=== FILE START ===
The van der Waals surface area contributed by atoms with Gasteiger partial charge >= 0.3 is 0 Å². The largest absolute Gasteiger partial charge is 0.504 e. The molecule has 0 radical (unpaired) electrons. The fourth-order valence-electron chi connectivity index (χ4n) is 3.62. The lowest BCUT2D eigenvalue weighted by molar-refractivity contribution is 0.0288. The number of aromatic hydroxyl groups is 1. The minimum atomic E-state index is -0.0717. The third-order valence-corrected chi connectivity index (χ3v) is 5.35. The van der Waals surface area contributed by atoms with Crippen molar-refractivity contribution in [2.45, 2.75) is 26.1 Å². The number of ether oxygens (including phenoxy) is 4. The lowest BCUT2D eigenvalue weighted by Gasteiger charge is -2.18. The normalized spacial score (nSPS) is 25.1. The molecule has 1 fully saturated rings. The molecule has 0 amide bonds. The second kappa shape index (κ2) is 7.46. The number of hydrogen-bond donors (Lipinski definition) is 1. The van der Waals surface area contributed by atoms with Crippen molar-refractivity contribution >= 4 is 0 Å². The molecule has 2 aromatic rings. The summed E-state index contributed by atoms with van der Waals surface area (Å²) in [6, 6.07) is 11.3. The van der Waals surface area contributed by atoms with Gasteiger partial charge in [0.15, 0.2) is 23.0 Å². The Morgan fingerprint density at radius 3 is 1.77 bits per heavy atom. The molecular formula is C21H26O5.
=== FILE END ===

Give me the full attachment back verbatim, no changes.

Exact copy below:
The van der Waals surface area contributed by atoms with Gasteiger partial charge >= 0.3 is 0 Å². The largest absolute Gasteiger partial charge is 0.504 e. The molecule has 0 radical (unpaired) electrons. The fourth-order valence-electron chi connectivity index (χ4n) is 3.62. The lowest BCUT2D eigenvalue weighted by molar-refractivity contribution is 0.0288. The number of aromatic hydroxyl groups is 1. The minimum atomic E-state index is -0.0717. The third-order valence-corrected chi connectivity index (χ3v) is 5.35. The van der Waals surface area contributed by atoms with Crippen molar-refractivity contribution in [2.45, 2.75) is 26.1 Å². The number of ether oxygens (including phenoxy) is 4. The lowest BCUT2D eigenvalue weighted by Gasteiger charge is -2.18. The normalized spacial score (nSPS) is 25.1. The molecule has 1 fully saturated rings. The molecule has 0 amide bonds. The second kappa shape index (κ2) is 7.46. The number of hydrogen-bond donors (Lipinski definition) is 1. The van der Waals surface area contributed by atoms with Crippen molar-refractivity contribution >= 4 is 0 Å². The molecule has 2 aromatic rings. The summed E-state index contributed by atoms with van der Waals surface area (Å²) in [6, 6.07) is 11.3. The van der Waals surface area contributed by atoms with Gasteiger partial charge in [0.15, 0.2) is 23.0 Å². The Morgan fingerprint density at radius 3 is 1.77 bits per heavy atom. The molecular formula is C21H26O5.